Sense of Occasion

Lynchburg’s Academy Center for the Arts reopens after 60 years.

Photo by Camden Littleton

At the dawn of the 20th century, residents of Lynchburg boasted some of the highest per-capita incomes in the country. Tobacco crops, coupled with easy access to the James River and key railroads, had allowed the city to grow and prosper during the 1800s, and after the Civil War, Lynchburg successfully transitioned into “The Pittsburgh of the South,” manufacturing everything from shoes to pharmaceuticals.

To entertain those industrious workers, there were theaters. Major traveling vaudeville acts hopped off the railroad tracks and onto the stages that lined Commerce Street. Gradually, those theaters became movie houses, but by the late 1960s, they had all closed, following not only the general trend of suburban flight, but Jerry Falwell Sr.’s proclamation that Wards Road—a suburban thoroughfare that runs by Liberty University—was Lynchburg’s “newMain Street.” 

Now downtown Lynchburg is making a comeback, thanks in huge part to the restoration of the Academy Center for the Arts, a 1906 vaudeville theater that was reopened in December after a $30 million restoration project some three decades in the making. 

“When you see a building that beautiful, you fall in love with it,” says Jeff Greene, the founder of EverGreene Architectural Arts. He first visited the Academy Center in the late 1990s but had to wait 17 years before his New York firm could finally begin its massive restoration project. During the interim, arts leaders and preservationists in Lynchburg raised money, made plans, and garnered political goodwill to support the project. 

Now, after three years of steady work by EverGreene artists and other contractors, everyone in town is falling back in love with this building, which was shuttered in 1958. “The formality and beauty of this space is something the city has never really had since then,” says Geoffrey Kershner, the 41-year-old executive director of the Academy. “There is a sense of occasion about coming to see a performance here, and that’s really important.”

The son of a Sweet Briar College faculty member, Kershner worked at several universities and Philadelphia theaters before returning to spearhead a revitalization of the arts in his hometown. He’s been a fundraiser, an artistic planner, and a civic social worker, uniting the five resident arts groups that will use the venue: Opera on the James, Endstation Theatre Company, Charlottesville Ballet, Jefferson Choral Society, and Poplar Forest, a nonprofit that runs Thomas Jefferson’s second home and will coordinate a lecture series. Previously, the best venue for these groups was the E.C. Glass High School auditorium, which certainly did not provide that “sense of occasion” that the Academy, with its soaring ceilings, pristine acoustics, and ornate gold plasterwork—faithfully reproduced by EverGreene—can provide.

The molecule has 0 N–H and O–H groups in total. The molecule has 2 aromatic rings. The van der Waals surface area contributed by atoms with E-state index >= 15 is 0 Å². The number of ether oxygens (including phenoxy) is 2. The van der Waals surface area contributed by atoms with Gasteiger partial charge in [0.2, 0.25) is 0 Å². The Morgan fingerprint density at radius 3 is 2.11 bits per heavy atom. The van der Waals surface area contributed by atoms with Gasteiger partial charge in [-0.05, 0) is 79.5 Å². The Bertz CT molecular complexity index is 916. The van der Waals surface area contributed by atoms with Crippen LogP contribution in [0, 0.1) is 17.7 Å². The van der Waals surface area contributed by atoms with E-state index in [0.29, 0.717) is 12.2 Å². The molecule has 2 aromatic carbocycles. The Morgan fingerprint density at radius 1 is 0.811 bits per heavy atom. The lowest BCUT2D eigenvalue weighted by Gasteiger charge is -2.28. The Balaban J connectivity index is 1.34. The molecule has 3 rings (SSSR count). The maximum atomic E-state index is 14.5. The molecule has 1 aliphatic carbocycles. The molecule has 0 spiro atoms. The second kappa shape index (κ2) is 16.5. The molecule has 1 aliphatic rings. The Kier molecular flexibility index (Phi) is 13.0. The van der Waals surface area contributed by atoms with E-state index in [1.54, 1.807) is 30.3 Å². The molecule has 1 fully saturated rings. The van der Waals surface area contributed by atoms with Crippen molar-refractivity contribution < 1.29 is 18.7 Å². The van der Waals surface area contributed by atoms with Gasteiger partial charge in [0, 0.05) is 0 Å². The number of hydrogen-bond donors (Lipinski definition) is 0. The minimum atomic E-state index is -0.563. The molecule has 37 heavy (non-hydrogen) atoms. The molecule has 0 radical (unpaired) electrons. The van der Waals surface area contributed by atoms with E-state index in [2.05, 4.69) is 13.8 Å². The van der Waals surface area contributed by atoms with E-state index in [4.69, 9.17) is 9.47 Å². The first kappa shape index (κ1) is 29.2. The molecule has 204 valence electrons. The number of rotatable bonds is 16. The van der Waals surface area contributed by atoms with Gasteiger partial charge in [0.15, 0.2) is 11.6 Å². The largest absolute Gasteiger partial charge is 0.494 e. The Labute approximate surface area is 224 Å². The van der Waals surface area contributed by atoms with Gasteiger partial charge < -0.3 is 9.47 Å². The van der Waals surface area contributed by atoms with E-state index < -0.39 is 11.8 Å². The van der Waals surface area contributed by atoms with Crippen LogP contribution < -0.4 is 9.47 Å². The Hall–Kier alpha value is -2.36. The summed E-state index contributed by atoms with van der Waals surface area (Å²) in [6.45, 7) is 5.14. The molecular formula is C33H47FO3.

Thanks to a $30,000 outreach fund, other arts groups can book the space and for-profit ventures can rent it. Local producer Dave Frey put on a Michael W. Smith holiday concert at the Academy, and the Alluvion Stage Company, a professional theater affiliated with Liberty University, produced a February Will Rogers Follies musical revue. Will Rogers actually performed at the Academy, Kershner says, so that rental seemed especially appropriate. 

Acts booked by the Academy so far include jazz trumpeter Wynton Marsalis, banjo virtuoso Bela Fleck, and Czech violinist Ivan Ženatý, who performed Vivaldi’s Four Seasons backed by 15 local musicians during a January snowstorm. “We want to provide cultural activity that is filling a void for the community,” Kershner says.

During the four years he has served as executive director, Kershner has expanded the Academy’s visual arts classes, art exhibitions at an adjacent gallery, and programming in the Warehouse Theatre. Recent acts appearing there include public radio personality Brian Reed and Wu-Tang Clan rapper Ghostface Killah. “They have really built up a dynamic following, from very humble beginnings,” Greene says. 

Nurturing that following will be crucial for the Academy, says Ken Stein, president of the League of Historic American Theaters. Venues that reopen after a major renovation often rely on patrons who remember the theater before it was restored to buy tickets, Stein says, but that’s not a viable option in Lynchburg. “I don’t know of any other theater in the country that was reopened after 60 years,” he says. “This is an amazing story.” 

Falwell bought the Academy in 1985 but allowed it to fall into disrepair. When the fly tower above the stage collapsed in 1993, the city convinced him to sell the theater for $1. After an initial fundraising effort rebuilt the backstage area, residents spent years garnering support for the restoration. By 2016, the state and the Lynchburg Economic Development Authority had committed more than $4 million. Nine foundations and individuals each stepped up to donate a million dollars or more, as didLiberty University.

When the Academy officially reopened in 2018, it opened debt-free and desegregated, headlined by soul and gospel singer Mavis Staples and with a coalition of church choirs onstage to celebrate. “At a time where so much is dividing us in our communities, the arts are really a place where people can come together and share an experience, and that is really powerful,” Kershner says. “Especially in a community like Lynchburg.” 


This article originally appeared in our June 2019 issue.

June 11, 2022

Star Gazing and Laser Nights

Virginia Living Museum
July 9, 2022

Star Gazing and Laser Nights

Virginia Living Museum
August 13, 2022

Star Gazing and Laser Nights

Virginia Living Museum